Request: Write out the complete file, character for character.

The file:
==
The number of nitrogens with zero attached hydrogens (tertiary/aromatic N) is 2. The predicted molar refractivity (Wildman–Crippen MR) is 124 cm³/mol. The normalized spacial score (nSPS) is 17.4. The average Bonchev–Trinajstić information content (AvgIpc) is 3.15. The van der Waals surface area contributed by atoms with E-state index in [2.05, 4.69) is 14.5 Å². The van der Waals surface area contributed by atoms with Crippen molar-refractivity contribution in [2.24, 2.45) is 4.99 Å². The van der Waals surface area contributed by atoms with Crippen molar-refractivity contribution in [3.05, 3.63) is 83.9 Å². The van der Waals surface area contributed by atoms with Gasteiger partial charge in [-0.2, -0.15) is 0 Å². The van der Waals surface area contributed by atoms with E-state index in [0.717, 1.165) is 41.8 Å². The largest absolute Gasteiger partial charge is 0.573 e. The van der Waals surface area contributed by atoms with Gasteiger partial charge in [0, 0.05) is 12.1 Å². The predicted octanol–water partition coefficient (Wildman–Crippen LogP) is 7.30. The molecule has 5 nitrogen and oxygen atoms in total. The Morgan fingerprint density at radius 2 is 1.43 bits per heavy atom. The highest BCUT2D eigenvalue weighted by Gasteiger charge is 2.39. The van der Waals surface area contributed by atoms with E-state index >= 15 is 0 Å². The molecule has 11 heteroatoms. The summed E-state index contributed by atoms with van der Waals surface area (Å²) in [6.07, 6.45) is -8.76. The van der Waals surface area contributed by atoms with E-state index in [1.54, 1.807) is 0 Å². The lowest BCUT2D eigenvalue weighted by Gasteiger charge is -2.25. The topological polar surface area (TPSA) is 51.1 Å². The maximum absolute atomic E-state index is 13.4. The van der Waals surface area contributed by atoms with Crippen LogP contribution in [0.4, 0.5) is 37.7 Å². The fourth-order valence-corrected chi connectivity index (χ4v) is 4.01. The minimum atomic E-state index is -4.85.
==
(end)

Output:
The number of nitrogens with zero attached hydrogens (tertiary/aromatic N) is 2. The predicted molar refractivity (Wildman–Crippen MR) is 124 cm³/mol. The normalized spacial score (nSPS) is 17.4. The average Bonchev–Trinajstić information content (AvgIpc) is 3.15. The van der Waals surface area contributed by atoms with E-state index in [2.05, 4.69) is 14.5 Å². The van der Waals surface area contributed by atoms with Crippen molar-refractivity contribution in [2.24, 2.45) is 4.99 Å². The van der Waals surface area contributed by atoms with Crippen molar-refractivity contribution in [3.05, 3.63) is 83.9 Å². The van der Waals surface area contributed by atoms with Gasteiger partial charge in [-0.2, -0.15) is 0 Å². The van der Waals surface area contributed by atoms with E-state index in [0.717, 1.165) is 41.8 Å². The largest absolute Gasteiger partial charge is 0.573 e. The van der Waals surface area contributed by atoms with Gasteiger partial charge in [0, 0.05) is 12.1 Å². The predicted octanol–water partition coefficient (Wildman–Crippen LogP) is 7.30. The molecule has 5 nitrogen and oxygen atoms in total. The Morgan fingerprint density at radius 2 is 1.43 bits per heavy atom. The highest BCUT2D eigenvalue weighted by Gasteiger charge is 2.39. The van der Waals surface area contributed by atoms with E-state index >= 15 is 0 Å². The molecule has 11 heteroatoms. The summed E-state index contributed by atoms with van der Waals surface area (Å²) in [6.07, 6.45) is -8.76. The van der Waals surface area contributed by atoms with E-state index in [1.54, 1.807) is 0 Å². The lowest BCUT2D eigenvalue weighted by Gasteiger charge is -2.25. The topological polar surface area (TPSA) is 51.1 Å². The maximum absolute atomic E-state index is 13.4. The van der Waals surface area contributed by atoms with Crippen LogP contribution in [0.4, 0.5) is 37.7 Å². The fourth-order valence-corrected chi connectivity index (χ4v) is 4.01. The minimum atomic E-state index is -4.85.